Oh, but we in the natural birth community are not immune to this male hero worship, are we?  Most certainly not.  Look at the love we throw at a doctor like Michael Odent.  He HAS done great things for women.  He DOES believe we can birth.  He IS a great spokesman for us.  We SHOULD respect him and I am grateful beyond belief that there are experts out there with whom I can agree. 

Or look at Dr Bradley, the author of "Husband Coached Childbirth".  Nice farm boy who watched animals give birth and believed that human women could do the same.  He knew we could birth powerfully, naturally, and without assistance.  I am so glad he was a voice of reason during a time of obstetric darkness.  I am so glad that he changed the face of American obstetrics, even the way hospitals respected birth. 

But I am downright sickened that we needed a man to tell us that we were capable of giving birth.  I am disappointed that we need an MD to give us permission to get off our backs.  I am disgusted that we seek for male or expert approval to do things that are inherently FEMALE.  And I am saddened that we didn't just know this already.  I can't believe we ever let this happen.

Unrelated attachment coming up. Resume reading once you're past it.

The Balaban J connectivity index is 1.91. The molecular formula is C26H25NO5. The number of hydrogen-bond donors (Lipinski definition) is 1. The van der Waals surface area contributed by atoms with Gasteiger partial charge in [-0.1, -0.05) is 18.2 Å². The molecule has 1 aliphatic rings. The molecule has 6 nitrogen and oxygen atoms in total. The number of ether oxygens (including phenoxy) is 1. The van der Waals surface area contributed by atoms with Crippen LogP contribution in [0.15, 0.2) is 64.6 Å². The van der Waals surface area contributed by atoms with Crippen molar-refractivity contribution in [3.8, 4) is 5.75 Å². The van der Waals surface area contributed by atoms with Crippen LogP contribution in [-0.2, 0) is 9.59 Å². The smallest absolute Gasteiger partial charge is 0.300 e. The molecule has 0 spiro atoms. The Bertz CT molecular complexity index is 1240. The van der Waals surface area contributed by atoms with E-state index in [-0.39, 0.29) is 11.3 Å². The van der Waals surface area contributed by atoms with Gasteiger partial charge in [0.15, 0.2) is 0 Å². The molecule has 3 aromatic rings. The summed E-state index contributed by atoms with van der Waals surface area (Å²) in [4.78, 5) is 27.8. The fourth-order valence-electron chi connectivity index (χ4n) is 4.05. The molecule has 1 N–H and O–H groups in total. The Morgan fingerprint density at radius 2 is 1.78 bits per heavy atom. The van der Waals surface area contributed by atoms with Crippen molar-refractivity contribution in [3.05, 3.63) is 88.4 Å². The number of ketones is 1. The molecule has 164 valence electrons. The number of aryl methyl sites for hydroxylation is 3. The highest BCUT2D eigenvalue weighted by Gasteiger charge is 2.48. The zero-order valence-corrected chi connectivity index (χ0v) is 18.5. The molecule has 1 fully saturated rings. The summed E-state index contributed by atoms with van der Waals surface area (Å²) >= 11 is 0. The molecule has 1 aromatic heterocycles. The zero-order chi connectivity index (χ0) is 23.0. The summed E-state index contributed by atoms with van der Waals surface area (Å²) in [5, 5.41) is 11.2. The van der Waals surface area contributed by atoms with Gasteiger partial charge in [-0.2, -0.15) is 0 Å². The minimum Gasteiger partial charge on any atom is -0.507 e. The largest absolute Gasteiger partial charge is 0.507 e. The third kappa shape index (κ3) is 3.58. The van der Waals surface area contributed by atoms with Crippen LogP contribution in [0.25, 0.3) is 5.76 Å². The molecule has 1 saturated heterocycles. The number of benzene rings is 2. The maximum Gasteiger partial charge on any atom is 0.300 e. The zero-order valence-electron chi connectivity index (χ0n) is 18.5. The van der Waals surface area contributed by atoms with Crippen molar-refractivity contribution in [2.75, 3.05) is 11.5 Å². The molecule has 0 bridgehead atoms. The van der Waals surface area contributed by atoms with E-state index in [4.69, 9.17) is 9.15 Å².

Women are stronger than this.  We are better than this and we are capable of knowing the power of our own bodies without a man giving us permission, approval, or proof that it is possible.  This is not their power to give us.  This is not their knowledge to hand out and this is not their bodies we are talking about. 

These bodies are OURS.  They are female.  They may not fight in many wars or win battles or triumph in barroom brawls.  But they are strong and they are capable of what they were designed to do. 

We can choose our birth.  We open our eyes to our ability and we need NEVER rely on the approval or knowledge of a man to tell us what we are capable of or how we can birth.  For goodness sake, we should already KNOW THIS.  

If I want a good surgeon, I will hire an OB.  That is what they are meant for.